How Golf Can Impact a Career

On July 22, 2018, Aaron Harrell broke the previous record for the Bedford City Golf Championship at Otis Park by a total of 13 strokes, finishing with a 22-under par 266. While on the surface, Aaron’s score is incredible enough, the story behind the score is even more awe-inspiring. 

Aaron’s rise to golfing prominence began in middle school, when he chose to quit baseball in favor of golf. “Around middle school is when I started to get burnt out on baseball. I had to choose another sport and golf was it.” Aaron’s decision paid off, as he went on to become a four-year letterwinner at Bedford North Lawrence High School and qualified to compete at the USGA Junior Amateur in Portland, Oregon in 2000. 

Aaron continued his success into his college career, participating in the NCAA East Regional in his sophomore year, earning a title at the Bedford City Amateur in 2005, and winning the Fidra Collegiate Series Tournament in Ann Arbor during his senior year.

Following his college career, Aaron continued his golfing journey through a variety of different avenues. He became the assistant golf pro at the Fort Wayne Country Club, was an assistant coach for the University of Louisville’s men’s golf team, and even had a brief professional career. 

However, after being away from his family since leaving for Indiana University in 2002, Aaron finally returned to his hometown as a course pro at Otis Park. Due to Harrell’s pro status, he could no longer compete in the Bedford Championship. So instead, he turned his focus to helping others.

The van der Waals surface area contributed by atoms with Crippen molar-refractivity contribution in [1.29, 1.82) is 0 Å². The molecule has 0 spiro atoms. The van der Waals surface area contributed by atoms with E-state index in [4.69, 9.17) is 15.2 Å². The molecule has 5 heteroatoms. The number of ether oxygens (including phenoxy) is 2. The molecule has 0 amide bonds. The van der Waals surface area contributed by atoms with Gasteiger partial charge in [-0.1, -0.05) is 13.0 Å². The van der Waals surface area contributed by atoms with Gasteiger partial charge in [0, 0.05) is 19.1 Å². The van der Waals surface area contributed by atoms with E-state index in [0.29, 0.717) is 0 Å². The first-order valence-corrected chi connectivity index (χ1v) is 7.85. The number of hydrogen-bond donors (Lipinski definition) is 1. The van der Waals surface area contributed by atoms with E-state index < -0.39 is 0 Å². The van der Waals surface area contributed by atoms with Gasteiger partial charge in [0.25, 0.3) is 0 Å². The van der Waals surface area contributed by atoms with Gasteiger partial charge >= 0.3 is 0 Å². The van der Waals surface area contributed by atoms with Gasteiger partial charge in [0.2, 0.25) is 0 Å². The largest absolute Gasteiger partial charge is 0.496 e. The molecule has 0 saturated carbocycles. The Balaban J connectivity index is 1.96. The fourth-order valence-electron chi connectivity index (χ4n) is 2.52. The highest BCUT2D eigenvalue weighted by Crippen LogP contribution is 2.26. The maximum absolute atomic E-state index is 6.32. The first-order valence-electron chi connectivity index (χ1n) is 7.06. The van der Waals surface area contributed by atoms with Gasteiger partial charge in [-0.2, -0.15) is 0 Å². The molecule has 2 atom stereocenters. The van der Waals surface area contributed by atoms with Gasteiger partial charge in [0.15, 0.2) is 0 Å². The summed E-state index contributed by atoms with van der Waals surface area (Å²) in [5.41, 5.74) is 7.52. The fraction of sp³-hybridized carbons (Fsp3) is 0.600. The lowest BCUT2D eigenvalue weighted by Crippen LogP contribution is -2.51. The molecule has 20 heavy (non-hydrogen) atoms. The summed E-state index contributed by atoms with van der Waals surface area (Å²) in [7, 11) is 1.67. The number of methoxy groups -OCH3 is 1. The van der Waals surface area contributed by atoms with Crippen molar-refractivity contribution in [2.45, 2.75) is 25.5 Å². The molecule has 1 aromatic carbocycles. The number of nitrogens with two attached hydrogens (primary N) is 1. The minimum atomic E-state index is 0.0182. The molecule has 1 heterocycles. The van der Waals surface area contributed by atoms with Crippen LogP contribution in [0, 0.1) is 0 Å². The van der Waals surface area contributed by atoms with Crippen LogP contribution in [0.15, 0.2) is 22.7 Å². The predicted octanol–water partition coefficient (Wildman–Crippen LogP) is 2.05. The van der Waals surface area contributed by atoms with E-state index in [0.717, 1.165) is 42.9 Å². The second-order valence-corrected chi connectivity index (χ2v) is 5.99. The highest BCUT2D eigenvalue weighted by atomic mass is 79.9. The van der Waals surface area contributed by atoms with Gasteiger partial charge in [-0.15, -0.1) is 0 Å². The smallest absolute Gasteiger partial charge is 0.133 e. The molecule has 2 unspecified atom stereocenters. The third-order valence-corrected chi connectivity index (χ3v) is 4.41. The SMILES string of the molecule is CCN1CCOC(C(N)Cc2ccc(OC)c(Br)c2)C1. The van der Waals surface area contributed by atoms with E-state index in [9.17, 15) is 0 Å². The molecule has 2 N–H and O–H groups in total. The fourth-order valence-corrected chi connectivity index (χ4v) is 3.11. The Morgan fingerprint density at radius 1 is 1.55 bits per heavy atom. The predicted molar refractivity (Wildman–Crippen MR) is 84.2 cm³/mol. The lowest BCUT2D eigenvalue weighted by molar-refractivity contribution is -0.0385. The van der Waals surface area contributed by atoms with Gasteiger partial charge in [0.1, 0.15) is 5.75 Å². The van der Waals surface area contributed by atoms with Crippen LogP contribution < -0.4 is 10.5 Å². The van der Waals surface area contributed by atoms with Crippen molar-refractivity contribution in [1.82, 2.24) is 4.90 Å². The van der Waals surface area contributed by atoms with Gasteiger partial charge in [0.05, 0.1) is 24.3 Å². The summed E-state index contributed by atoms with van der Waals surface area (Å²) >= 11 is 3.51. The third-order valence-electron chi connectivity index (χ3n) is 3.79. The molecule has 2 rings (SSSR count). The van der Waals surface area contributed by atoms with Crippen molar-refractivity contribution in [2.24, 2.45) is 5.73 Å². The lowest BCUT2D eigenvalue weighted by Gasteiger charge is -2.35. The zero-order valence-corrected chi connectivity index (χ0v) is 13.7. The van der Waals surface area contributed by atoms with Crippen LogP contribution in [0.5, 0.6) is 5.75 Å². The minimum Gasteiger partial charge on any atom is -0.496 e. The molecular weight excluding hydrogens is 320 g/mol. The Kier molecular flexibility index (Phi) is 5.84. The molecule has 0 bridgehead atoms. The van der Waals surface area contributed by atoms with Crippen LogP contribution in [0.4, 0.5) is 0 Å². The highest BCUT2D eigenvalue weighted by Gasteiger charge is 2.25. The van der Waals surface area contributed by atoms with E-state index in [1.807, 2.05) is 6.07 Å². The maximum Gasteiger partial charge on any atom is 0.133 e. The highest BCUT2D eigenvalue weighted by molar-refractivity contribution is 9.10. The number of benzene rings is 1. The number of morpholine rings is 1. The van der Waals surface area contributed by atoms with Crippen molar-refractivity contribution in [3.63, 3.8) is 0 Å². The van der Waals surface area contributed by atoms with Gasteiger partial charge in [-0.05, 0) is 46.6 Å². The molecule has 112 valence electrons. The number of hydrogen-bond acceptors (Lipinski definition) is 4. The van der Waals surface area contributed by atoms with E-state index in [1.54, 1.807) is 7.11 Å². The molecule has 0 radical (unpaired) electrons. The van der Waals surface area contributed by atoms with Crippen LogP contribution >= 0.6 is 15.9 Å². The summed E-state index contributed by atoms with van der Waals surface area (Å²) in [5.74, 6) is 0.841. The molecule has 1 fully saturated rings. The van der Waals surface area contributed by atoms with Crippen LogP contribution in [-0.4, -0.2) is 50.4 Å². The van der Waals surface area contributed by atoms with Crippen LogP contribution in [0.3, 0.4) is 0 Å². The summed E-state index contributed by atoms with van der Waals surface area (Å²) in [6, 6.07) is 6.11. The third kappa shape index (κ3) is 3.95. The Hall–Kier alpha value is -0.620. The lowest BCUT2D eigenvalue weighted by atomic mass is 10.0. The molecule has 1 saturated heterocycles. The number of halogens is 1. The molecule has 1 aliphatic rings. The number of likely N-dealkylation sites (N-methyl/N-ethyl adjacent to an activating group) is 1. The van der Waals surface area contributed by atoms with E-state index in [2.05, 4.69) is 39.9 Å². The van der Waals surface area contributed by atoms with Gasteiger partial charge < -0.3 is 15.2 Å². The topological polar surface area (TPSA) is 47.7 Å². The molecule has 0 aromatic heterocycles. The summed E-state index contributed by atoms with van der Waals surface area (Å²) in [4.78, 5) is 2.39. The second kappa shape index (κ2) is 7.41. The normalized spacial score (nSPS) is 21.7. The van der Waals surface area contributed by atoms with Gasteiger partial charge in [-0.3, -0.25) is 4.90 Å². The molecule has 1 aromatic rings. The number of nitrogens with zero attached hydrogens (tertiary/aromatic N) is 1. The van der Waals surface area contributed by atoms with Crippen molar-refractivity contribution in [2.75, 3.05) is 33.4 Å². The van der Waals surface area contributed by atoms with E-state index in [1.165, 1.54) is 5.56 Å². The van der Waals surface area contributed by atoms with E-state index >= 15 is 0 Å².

As a pro at Otis Park, Aaron began a YouTube channel, featuring weekly videos tabbed “Tuesday Tips” which in combination with his other teaching roles at the course, helped to grow the game through the youth. According to Aaron, “I got to show the juniors how golf affected my life and tried to get them to work hard and show where golf could take them.” 

After four years at Otis Park, Aaron got a job at Bedford Federal Savings Bank, a small local bank in his hometown where he could build a family. With his eligibility returned due to a loss of his pro status, Aaron was able to enter back into the Bedford Championship, and break the tournament record as mentioned above. 

“I was very happy to win last year. Growing up in Bedford and at Otis Park, the City Tournament is what everyone talks about,” he said. Looking back on his career as a whole, Aaron is able to find the fruits of his time golfing through the social skills he learned. “Golf is a lifetime sport. Through my years of golf, I have the ability to talk to anyone.”